Furthermore, a broad range of research findings consistently demonstrate that the innovative strategies adopted by MA plans translate into better health outcomes for enrollees:

. A 2013 study published in Health Affairs found that MA plans' performance measures for breast cancer screening, diabetes care, and cholesterol testing were consistently better when compared to FFS Medicare. For example, in 2009 mammography screening rates were over 13 percent higher, eye tests for individuals with diabetes were 17 percent higher, and cholesterol screening rates for individuals with diabetes and cardiovascular disease were 7-9 percent higher in MA plans compared to FFS. n2

. Data published in February 2012 in the American Journal of Managed Care indicated that the hospital readmission rate for MA enrollees was about 13 percent to 20 percent lower than for Medicare FFS enrollees. n3

. A study published in the January 2012 edition of Health Affairs found that beneficiaries with diabetes in a MA special needs plan (SNP) had "seven percent more primary care physician office visits; nine percent lower hospital admission rates; 19 percent fewer hospital days; and 28 percent fewer hospital readmissions compared to patients in FFS Medicare." n4

. Research published in November 2010 in the American Journal of Managed Care, co-authored by researchers affiliated with The Brookings Institution and Harvard University Department of Economics, concluded that MA plans outperformed the Medicare FFS program in 9 out of 11 clinical quality measures. n5

The value that MA enrollees receive through their plans also can be seen in the additional services and benefits that are offered by MA plans - but are not available in the Medicare FFS program. While these extra features vary from plan to plan, the following are specific examples of the additional services and benefits that many MA plans offer to improve enrollees' coverage and manage their overall health and well-being on an ongoing basis:

. Case management services;

. Disease management programs;

. Wellness and prevention programs;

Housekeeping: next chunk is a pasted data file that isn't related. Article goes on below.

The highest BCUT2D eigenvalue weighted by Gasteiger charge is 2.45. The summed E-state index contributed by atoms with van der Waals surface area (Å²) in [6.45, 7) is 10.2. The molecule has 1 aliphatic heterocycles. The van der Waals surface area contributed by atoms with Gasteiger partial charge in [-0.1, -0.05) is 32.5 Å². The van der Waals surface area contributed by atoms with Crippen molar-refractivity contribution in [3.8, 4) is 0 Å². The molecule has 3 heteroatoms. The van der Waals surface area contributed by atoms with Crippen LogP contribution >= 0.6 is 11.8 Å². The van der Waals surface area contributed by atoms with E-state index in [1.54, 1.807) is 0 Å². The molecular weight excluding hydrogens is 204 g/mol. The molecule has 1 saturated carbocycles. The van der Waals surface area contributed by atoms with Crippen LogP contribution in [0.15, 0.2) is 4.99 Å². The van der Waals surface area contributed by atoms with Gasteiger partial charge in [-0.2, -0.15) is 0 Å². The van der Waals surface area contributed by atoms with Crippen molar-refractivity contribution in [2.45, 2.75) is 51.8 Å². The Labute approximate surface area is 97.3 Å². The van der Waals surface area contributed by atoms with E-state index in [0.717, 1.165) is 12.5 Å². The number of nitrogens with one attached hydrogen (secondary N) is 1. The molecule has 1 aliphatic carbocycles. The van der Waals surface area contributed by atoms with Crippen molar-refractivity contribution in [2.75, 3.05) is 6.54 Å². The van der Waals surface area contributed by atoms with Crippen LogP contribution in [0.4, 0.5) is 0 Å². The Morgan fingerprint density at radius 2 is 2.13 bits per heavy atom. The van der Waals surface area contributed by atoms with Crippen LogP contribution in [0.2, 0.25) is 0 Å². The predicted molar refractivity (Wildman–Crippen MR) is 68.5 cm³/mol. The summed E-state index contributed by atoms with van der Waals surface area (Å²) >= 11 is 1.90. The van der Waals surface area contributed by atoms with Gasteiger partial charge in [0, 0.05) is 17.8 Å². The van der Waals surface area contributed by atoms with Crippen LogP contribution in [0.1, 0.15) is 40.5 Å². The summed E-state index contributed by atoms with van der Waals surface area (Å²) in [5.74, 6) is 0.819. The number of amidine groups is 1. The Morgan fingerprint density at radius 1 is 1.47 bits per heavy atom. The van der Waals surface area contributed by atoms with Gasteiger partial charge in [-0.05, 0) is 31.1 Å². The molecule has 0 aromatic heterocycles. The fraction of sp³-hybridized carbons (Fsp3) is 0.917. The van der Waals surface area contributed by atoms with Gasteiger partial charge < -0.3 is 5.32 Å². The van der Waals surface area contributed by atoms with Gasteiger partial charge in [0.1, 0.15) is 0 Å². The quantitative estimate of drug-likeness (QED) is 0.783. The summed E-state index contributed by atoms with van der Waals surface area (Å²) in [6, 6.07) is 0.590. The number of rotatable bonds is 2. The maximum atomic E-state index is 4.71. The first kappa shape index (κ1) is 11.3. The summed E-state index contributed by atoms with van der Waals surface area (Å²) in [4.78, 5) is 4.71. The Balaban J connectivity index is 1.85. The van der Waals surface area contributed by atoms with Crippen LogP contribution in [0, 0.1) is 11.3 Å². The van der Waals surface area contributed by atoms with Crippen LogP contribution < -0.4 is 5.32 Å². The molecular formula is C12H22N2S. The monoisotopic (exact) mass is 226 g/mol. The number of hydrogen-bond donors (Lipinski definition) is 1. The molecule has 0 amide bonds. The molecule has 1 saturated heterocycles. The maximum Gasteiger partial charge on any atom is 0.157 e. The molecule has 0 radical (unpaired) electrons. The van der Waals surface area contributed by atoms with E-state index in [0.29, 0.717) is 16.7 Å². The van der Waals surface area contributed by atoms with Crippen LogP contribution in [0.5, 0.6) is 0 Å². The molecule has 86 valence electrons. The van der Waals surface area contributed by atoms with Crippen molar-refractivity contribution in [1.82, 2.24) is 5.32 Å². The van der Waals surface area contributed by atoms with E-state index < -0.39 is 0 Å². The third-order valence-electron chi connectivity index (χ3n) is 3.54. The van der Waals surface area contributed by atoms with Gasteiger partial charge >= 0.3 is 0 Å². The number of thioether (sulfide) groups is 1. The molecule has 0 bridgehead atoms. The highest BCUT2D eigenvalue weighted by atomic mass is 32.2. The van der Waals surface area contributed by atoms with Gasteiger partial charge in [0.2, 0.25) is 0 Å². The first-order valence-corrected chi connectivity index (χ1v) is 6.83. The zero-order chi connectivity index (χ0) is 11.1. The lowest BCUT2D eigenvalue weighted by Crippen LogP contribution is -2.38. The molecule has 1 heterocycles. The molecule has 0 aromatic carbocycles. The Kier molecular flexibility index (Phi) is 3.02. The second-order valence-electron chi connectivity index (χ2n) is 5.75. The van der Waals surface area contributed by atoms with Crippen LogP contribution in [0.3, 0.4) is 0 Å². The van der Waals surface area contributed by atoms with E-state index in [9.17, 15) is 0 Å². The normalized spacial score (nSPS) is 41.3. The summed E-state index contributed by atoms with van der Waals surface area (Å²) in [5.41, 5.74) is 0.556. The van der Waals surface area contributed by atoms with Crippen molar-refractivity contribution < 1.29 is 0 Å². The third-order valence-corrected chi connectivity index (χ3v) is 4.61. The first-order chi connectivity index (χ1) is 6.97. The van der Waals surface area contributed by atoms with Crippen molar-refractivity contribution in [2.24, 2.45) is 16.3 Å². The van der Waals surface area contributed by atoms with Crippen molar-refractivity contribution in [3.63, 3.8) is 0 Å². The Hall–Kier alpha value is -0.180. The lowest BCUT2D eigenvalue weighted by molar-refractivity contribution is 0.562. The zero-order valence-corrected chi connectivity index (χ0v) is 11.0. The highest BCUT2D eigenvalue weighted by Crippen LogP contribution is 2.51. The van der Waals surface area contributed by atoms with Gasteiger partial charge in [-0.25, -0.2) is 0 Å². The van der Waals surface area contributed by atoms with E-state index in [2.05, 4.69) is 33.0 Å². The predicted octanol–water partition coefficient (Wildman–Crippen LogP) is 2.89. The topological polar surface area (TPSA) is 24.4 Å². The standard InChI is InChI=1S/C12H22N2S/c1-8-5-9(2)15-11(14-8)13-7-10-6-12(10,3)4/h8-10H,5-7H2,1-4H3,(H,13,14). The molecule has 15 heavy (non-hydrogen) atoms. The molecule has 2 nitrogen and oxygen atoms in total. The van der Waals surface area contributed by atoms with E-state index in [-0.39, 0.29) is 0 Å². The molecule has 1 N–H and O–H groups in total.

. Coordinated care programs;

. Prescription drug management tools integrated with medical benefits;

. Tools and data collection to address disparities in care for minorities;

. Nurse help hotlines;

. Enhanced coverage of home infusion, personal care and durable medical equipment;

. Personal health records to offer beneficiaries greater control over their health information and to coordinate information better; and

. Vision, hearing, and dental benefits coordinated with medical services.

MA plans also protect beneficiaries from high out-of-pocket costs. In 2014, all MA plans offer an out-of-pocket maximum for beneficiary costs, and almost 60 percent of enrollees are in plans that have annual out-of-pocket maximums of $5,000 or less. These out-of-pocket maximums - which are not offered by the Medicare FFS program - help protect Medicare beneficiaries from catastrophic health care expenses that otherwise might pose a serious threat to their financial security. MA plans also help reduce out-of-pocket costs for enrollees by reducing premiums for Part B and Part D, and by limiting cost-sharing for Medicare-covered services, including primary care physician visits and inpatient hospital stays.

MA Has Strong Consumer Protections, Including Network Adequacy Standards

Another important feature of the MA program is that enrollees have strong consumer protections. This includes extensive network adequacy standards, established by the Centers for Medicare & Medicaid Services (CMS), which ensure that enrollees in MA plans have access to all provider types, including primary care physicians and specialists, within a reasonable time and distance. The agency works with MA plans when network changes are made to ensure that beneficiaries continue to have access to the benefits and services they need.